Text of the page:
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Editorial |

Keeping Personal Health Information Safe The Importance of Good Data Hygiene

David Blumenthal, MD, MPP1; Deven McGraw, JD, LLM, MPH2
[+] Author Affiliations
1The Commonwealth Fund, New York, New York
2Manatt Phelps & Phillips LLP, Washington, DC
JAMA. 2015;313(14):1424. doi:10.1001/jama.2015.2746.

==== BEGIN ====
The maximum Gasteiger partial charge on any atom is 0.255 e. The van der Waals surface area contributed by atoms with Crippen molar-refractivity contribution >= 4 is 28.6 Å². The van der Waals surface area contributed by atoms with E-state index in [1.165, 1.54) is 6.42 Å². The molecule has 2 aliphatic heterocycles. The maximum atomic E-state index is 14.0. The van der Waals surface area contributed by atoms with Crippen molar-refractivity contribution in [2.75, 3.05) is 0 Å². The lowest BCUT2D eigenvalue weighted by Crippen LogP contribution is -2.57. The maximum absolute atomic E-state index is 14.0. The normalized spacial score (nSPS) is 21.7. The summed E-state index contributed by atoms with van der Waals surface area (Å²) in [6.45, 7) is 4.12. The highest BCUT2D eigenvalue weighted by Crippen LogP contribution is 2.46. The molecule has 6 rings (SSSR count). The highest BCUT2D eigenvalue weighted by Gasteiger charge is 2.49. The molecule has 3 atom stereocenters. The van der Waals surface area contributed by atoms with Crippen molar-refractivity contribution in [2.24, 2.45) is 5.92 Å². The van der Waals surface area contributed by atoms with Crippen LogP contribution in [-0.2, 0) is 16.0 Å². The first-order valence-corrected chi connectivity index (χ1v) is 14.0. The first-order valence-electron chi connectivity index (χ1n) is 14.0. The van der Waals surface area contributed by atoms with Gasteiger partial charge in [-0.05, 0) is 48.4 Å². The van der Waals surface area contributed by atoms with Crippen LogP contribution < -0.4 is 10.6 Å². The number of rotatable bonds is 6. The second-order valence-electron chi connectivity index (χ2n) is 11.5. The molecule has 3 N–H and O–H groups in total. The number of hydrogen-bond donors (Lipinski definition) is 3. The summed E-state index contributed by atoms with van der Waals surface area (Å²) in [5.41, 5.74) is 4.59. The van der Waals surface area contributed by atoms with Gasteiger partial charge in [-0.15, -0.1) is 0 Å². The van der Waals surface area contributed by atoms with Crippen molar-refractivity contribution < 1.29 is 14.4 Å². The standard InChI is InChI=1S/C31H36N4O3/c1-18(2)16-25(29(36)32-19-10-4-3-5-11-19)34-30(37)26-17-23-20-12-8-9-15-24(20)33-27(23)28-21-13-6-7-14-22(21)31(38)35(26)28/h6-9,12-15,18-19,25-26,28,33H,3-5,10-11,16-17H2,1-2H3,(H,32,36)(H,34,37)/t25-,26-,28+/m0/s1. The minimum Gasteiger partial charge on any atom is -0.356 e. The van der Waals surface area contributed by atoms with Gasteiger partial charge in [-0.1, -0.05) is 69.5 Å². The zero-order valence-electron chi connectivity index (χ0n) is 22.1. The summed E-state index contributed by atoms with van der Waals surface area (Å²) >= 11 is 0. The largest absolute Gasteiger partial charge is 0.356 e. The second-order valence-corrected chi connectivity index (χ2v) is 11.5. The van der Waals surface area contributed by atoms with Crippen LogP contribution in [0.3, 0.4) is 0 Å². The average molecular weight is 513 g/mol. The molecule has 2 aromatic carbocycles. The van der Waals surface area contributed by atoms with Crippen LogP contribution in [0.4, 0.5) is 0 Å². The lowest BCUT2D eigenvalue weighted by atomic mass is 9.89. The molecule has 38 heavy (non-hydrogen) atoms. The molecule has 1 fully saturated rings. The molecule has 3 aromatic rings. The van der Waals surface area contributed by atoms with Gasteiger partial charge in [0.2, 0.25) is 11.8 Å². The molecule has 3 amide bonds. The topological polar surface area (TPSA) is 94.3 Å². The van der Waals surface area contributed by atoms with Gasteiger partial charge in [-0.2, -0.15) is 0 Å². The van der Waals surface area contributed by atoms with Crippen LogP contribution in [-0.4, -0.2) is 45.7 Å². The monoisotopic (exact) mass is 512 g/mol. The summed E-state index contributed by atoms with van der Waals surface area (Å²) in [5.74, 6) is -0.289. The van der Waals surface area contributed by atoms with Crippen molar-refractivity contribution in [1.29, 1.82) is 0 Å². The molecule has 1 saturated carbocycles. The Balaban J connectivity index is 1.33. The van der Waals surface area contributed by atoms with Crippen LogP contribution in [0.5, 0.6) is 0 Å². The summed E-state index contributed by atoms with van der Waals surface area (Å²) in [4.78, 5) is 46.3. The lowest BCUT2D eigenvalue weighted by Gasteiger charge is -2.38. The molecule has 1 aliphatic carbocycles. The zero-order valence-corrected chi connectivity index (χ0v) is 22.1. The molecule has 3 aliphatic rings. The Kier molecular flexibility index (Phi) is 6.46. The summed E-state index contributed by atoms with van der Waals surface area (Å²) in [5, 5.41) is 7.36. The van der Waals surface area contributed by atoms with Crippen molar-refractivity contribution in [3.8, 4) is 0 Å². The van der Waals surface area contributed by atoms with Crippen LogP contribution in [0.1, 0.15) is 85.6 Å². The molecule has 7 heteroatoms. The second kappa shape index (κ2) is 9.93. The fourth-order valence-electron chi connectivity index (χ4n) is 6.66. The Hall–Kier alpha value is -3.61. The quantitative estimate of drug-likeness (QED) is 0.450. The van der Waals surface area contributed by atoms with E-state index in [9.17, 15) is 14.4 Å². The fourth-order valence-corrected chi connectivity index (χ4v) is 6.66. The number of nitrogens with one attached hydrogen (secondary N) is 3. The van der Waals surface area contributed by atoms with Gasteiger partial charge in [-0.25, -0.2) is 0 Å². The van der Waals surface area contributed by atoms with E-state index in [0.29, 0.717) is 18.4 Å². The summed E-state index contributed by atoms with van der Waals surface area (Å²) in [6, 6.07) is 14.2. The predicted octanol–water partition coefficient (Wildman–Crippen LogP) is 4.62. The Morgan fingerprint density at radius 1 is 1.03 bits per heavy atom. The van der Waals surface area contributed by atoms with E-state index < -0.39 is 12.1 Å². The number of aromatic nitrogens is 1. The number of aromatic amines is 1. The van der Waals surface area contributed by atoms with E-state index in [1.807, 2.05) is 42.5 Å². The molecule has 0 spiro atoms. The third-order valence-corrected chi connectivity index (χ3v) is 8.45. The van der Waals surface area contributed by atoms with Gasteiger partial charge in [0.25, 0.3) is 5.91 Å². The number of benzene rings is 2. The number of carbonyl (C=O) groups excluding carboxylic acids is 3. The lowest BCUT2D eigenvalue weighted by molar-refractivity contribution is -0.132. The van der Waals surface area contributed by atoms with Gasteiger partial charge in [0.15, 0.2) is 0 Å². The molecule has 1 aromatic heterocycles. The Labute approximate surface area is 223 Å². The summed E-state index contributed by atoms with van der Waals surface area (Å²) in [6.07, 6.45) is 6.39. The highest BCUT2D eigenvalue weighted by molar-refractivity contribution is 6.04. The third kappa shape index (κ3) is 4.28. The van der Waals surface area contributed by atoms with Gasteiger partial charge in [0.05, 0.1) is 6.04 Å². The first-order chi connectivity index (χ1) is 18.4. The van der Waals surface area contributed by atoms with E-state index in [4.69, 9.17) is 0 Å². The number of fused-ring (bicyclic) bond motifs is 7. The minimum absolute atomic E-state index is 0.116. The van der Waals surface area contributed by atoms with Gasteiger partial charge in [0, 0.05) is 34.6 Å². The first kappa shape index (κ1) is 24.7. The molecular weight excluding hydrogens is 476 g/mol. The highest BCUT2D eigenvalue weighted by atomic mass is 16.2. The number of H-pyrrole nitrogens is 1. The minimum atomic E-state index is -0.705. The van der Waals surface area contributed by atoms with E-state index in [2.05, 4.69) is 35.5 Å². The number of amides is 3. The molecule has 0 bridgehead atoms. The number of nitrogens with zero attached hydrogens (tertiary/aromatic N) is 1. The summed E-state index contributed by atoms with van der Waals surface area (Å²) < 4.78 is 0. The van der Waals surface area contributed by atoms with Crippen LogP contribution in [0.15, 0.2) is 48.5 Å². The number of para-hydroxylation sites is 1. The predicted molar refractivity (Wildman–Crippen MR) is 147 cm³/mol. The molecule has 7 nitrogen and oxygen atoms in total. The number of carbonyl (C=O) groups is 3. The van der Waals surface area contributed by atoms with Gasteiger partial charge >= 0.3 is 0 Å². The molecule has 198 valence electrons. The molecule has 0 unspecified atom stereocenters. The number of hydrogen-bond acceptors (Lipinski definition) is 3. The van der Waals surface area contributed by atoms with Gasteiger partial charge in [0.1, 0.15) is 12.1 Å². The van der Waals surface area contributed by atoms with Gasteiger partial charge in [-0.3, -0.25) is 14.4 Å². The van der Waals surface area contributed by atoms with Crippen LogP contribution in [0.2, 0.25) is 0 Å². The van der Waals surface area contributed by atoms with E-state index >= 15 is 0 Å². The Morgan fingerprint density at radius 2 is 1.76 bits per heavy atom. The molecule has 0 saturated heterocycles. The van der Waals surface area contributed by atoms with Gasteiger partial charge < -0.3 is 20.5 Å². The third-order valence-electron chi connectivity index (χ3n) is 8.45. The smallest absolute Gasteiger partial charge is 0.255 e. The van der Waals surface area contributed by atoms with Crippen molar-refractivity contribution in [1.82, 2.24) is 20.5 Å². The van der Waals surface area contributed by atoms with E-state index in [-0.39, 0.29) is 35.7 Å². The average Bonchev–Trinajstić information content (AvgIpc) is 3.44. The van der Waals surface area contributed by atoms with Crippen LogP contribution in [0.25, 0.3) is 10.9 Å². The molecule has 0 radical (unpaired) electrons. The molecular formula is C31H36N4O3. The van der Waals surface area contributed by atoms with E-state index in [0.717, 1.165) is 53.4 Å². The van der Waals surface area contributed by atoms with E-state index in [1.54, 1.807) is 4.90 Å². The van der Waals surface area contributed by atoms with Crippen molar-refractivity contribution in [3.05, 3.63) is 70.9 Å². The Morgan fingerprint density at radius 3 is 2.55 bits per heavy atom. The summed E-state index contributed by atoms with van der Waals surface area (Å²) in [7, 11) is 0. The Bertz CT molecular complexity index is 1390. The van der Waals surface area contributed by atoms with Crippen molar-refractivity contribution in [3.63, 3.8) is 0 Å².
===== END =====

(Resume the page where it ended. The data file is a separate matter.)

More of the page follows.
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The personal health information of patients in the United States is not safe, and it needs to be. The vulnerability of health data is clear from the research letter by Liu and colleagues1 in this issue of JAMA. Organizations for which the management of health information is regulated under the Health Insurance Portability and Accountability Act (HIPAA), which are so-called covered entities, must promptly report data breaches affecting more than 500 individuals to the US Department of Health and Human Services. Examining these reports for 2010 through 2013, the authors found 949 events affecting 29.1 million records, with increasing numbers of breaches over time. Two-thirds of data breaches involved electronic data, almost three-fifths theft, and nearly 10% (in 2013) hacking.

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